Kickstarter is a beautiful thing. It allows inventors and people with ideas to be connected to consumers/investors who may be interested in their ideas. But just as with any investment opportunity, and don’t kid yourself – that is exactly what Kickstarter is – the risk for projects failing is higher than success. The Triggertrap Ada is one such story.


As far as photography-related Kickstarter projects are concerned, the Triggertrap Ada was once thought as one of the most successful projects on the popular website. After starting their project with a goal of $50,000, 2,000 backers later, the company was able to say it collected close to $290,000.

All seemed well, and then the company missed the deadline for delivery of the Ada in May of 2014. Still, it seemed as if work was continuing and despite the original schedule being missed, things seemed to be on the right track. That was until recently, when the company posted a new update to their page announcing that the project would not be moving forward.


According to the company, they have a working prototype, but the process of getting to that point have cost them about 5x as much as they had planned for, leaving no money left for the manufacturing process, and thus, not enough money to take the project further. If there is any consolation to the backers of the project, it is that the company has enough remaining funds to refund 20% of what each backer invested. A pittance, I know Рbut it is something at least.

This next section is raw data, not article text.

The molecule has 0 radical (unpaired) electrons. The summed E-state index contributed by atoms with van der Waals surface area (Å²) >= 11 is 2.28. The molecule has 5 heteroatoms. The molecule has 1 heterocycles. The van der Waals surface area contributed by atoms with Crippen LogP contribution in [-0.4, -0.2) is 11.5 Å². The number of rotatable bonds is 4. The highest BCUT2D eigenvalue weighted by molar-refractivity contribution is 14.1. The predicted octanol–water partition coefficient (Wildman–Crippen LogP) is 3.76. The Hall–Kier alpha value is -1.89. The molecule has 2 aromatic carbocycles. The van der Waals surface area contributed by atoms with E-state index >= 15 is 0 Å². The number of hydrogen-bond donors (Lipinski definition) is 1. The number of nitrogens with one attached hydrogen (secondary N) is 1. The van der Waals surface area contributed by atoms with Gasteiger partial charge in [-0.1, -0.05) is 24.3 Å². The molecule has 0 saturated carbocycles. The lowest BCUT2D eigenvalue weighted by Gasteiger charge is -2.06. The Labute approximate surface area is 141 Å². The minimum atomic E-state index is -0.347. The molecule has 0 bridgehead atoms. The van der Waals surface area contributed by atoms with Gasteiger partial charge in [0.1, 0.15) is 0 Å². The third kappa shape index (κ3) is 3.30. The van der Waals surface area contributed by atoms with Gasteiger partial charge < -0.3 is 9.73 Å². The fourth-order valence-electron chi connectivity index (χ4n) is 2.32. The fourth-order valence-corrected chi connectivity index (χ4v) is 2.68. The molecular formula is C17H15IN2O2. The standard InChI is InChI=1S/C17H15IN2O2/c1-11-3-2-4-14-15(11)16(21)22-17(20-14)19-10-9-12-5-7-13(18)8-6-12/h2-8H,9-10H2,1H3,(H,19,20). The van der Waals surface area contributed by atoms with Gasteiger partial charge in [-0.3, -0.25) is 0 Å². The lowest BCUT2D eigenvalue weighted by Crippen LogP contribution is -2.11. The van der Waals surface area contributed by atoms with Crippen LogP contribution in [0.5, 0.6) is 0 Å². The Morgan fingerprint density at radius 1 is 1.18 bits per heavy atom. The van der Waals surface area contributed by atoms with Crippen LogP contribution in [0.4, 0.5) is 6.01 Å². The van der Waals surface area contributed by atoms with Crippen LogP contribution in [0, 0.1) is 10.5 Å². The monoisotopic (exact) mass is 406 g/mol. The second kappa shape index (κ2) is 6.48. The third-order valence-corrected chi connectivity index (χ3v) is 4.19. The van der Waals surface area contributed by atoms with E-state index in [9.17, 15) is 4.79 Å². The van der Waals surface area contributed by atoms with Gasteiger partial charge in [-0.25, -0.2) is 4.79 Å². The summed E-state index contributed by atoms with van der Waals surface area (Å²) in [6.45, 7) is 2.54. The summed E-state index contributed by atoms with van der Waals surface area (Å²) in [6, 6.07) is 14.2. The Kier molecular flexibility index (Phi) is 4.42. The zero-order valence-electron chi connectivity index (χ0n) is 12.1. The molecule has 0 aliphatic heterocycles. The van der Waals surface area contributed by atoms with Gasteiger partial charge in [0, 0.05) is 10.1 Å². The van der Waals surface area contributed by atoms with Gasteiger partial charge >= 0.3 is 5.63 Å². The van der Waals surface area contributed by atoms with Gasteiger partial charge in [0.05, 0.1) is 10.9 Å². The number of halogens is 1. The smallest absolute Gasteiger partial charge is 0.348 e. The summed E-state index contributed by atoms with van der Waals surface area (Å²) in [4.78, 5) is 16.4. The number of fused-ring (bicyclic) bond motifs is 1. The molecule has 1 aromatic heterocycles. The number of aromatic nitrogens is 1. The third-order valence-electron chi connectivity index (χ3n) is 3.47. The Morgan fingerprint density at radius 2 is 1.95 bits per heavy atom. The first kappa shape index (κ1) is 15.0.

[REWIND: Triggertrap Releases New Flash Adapter for High Speed Photography]

It just goes as a huge reminder to those who like to buy things, that Kickstarter is not an online shopping mall. It is not a store where you are going to get what you paid for, in fact, more times than not, you will likely not get (at least, not fully) what you thought you would. Kickstarter is an investment, and should be treated as such.